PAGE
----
To gain a competitive advantage in a market like this requires a whole lot of work, especially in educating the client - solid information in the key.  They need to know why they should choose you even when your quoted lead times are longer than those of your competitor.  Tricky situation, for sure.  You also need to drive your lead times down as much as possible while preserving your ability to deliver on time reliably - also difficult, but not impossible, to do.  If you can pull these two things off, though, you will own your market segment while your competitors scramble to play catch-up.

burned out PM
Monday, November 25, 2002

The key objective for you is to less frustrated at work, the first step is to see the time estimates for what they are.

That's not to say that management dont need an accurate picture of the actual timeframe so that they can manage the when and where of the lies they are going to need to tell.

I understand the problem though, to tell management that you cant do it on time can cast you in a bad light, even though you are right.

Play the game, if they can lie, you dont need to worry too much about agreeing  or disagreeing with them, either way.

Monday, November 25, 2002

Over the years I have come to the depressing conclusion that in companies where the managers or sales do the quoting then there's nothing a programmer can do to improve the quoting.

There are usually political issues in those companies that will stop any change ever happening.

Matthew Lock
Monday, November 25, 2002

Frustrated, when you're working for morons, you have to learn to treat them as morons. Use your imagination. But get rid of the idea you will be able to reason with them.

Must be a manager
Monday, November 25, 2002

Unfotunately, that's just sales in any industry.

They don't care about the reality of your situation.  The reality of their situation is to close the deal, beat the competitor, get the commission, etc.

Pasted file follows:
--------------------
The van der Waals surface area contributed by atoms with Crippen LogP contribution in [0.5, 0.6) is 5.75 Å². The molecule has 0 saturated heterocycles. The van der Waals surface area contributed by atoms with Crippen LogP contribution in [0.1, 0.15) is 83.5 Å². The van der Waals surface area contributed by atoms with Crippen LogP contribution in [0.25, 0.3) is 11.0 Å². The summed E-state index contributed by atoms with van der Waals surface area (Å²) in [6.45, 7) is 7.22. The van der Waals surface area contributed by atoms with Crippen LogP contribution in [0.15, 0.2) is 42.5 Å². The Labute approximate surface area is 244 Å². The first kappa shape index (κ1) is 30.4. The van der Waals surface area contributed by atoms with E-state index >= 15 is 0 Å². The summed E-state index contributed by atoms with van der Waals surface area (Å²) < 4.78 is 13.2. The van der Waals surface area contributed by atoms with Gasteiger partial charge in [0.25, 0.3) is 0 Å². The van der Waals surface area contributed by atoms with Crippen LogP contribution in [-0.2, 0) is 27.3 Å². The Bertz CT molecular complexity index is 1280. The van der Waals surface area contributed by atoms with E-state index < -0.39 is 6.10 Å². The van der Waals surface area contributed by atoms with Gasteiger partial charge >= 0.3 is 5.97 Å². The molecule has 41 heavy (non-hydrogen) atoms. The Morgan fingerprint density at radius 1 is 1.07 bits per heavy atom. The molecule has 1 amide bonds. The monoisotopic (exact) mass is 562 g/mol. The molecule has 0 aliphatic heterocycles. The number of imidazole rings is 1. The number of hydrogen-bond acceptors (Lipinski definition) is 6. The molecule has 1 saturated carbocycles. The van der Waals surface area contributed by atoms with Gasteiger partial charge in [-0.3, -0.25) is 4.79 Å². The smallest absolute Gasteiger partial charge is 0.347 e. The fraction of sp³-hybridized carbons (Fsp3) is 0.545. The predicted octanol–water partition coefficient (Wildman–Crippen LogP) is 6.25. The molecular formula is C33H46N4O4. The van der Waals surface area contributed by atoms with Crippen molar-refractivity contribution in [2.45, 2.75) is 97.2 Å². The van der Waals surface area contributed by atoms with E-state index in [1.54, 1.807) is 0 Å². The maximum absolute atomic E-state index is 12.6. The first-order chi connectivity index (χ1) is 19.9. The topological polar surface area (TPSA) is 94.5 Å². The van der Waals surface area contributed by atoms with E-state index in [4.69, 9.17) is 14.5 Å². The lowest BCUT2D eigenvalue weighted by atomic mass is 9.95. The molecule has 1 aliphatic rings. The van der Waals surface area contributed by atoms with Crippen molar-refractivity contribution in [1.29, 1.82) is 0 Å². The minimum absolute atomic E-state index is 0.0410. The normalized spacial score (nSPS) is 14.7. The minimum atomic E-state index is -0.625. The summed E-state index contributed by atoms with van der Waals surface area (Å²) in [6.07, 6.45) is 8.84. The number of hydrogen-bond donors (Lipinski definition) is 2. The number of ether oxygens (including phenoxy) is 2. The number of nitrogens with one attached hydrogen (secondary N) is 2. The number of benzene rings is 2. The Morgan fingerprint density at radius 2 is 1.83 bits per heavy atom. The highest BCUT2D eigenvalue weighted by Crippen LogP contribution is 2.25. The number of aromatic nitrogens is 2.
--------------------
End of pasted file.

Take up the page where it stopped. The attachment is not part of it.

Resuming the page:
And the more they lie and cheat, the more your company probably takes notice and rewards them.  The "quality" of a sale is only measured by the dollar amount.  When the penalty for doing wrong is 10% commission and a full-paid week at some island resort once a year, don't expect you'll be able to change anything.

Monday, November 25, 2002

In quite a few companies, many projects do not get completed. From the "looks" of it don't think you can make much of a difference.

Do a good job of whatever you are working on, update your resume, and be on the lookout for a new job, 'cos when the project is not done on time, someone has to take the blame, invariably that will be a few consultants and programmers.

Prakash S
Monday, November 25, 2002

Remember that bad news is always best early.

As soon as you get that situation arising, you have to start carrying on really loudly about how you can't meet the deadline. Throw out all those rosy ideals of "Maybe... if I work 18 hours and sleep under my desk..." Nah - That's just not the way life works.

Tell your boss. Tell the boss of your boss. Ask them when you're hiring all the new staff. Make it clear that you live in real life, even though management don't.

No amount of delusion will force the software to ship on

Tuesday, November 26, 2002

No, no, no, this stuff about "carrying on really loudly about how you can't meet the deadline, " and "Tell your boss" never works when you're dealing with morons.

They will just congratulate themselves on how clever they are at fobbing you off and "encouraging" you to work harder. People like this deal in leverage. Be creative. Find the porn on their hard disks or something.

Must be a manager
Tuesday, November 26, 2002

My guess is management thinks this is how things should be, and that management is responsible for scheduling. 

While this is partly true, you have to make them understand that while they are indeed responsible for scheduling they should also take into consideration input from the people who will actually do the work (ie. the developers) before finalizing the schedule.  Additionally, to help back up your suggestion, give them links to articles on the web, etc. for them to read which promotes involving estimate inputs from developers.